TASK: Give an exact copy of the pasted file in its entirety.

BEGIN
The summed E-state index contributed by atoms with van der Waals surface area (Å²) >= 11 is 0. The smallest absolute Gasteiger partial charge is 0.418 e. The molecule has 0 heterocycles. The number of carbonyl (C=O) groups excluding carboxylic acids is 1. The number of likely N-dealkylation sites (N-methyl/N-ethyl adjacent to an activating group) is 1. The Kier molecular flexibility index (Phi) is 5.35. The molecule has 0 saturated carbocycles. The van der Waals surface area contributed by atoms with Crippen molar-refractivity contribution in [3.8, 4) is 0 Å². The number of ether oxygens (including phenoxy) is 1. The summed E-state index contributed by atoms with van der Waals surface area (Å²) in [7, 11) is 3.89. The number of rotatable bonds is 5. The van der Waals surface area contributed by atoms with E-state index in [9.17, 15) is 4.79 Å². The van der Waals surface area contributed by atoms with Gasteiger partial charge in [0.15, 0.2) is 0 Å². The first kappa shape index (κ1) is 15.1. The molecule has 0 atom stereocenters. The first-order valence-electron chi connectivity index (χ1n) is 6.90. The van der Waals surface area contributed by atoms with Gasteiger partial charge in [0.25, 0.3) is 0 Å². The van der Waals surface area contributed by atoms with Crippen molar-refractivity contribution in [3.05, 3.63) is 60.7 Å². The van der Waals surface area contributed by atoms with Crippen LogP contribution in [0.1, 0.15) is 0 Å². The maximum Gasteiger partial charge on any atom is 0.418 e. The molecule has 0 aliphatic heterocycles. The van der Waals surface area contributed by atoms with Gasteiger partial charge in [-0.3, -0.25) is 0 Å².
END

The summed E-state index contributed by atoms with van der Waals surface area (Å²) >= 11 is 0. The smallest absolute Gasteiger partial charge is 0.418 e. The molecule has 0 heterocycles. The number of carbonyl (C=O) groups excluding carboxylic acids is 1. The number of likely N-dealkylation sites (N-methyl/N-ethyl adjacent to an activating group) is 1. The Kier molecular flexibility index (Phi) is 5.35. The molecule has 0 saturated carbocycles. The van der Waals surface area contributed by atoms with Crippen molar-refractivity contribution in [3.8, 4) is 0 Å². The number of ether oxygens (including phenoxy) is 1. The summed E-state index contributed by atoms with van der Waals surface area (Å²) in [7, 11) is 3.89. The number of rotatable bonds is 5. The van der Waals surface area contributed by atoms with E-state index in [9.17, 15) is 4.79 Å². The van der Waals surface area contributed by atoms with Gasteiger partial charge in [0.15, 0.2) is 0 Å². The first kappa shape index (κ1) is 15.1. The molecule has 0 atom stereocenters. The first-order valence-electron chi connectivity index (χ1n) is 6.90. The van der Waals surface area contributed by atoms with Gasteiger partial charge in [0.25, 0.3) is 0 Å². The van der Waals surface area contributed by atoms with Crippen molar-refractivity contribution in [3.05, 3.63) is 60.7 Å². The van der Waals surface area contributed by atoms with Crippen LogP contribution in [0.1, 0.15) is 0 Å². The maximum Gasteiger partial charge on any atom is 0.418 e. The molecule has 0 aliphatic heterocycles. The van der Waals surface area contributed by atoms with Gasteiger partial charge in [-0.3, -0.25) is 0 Å².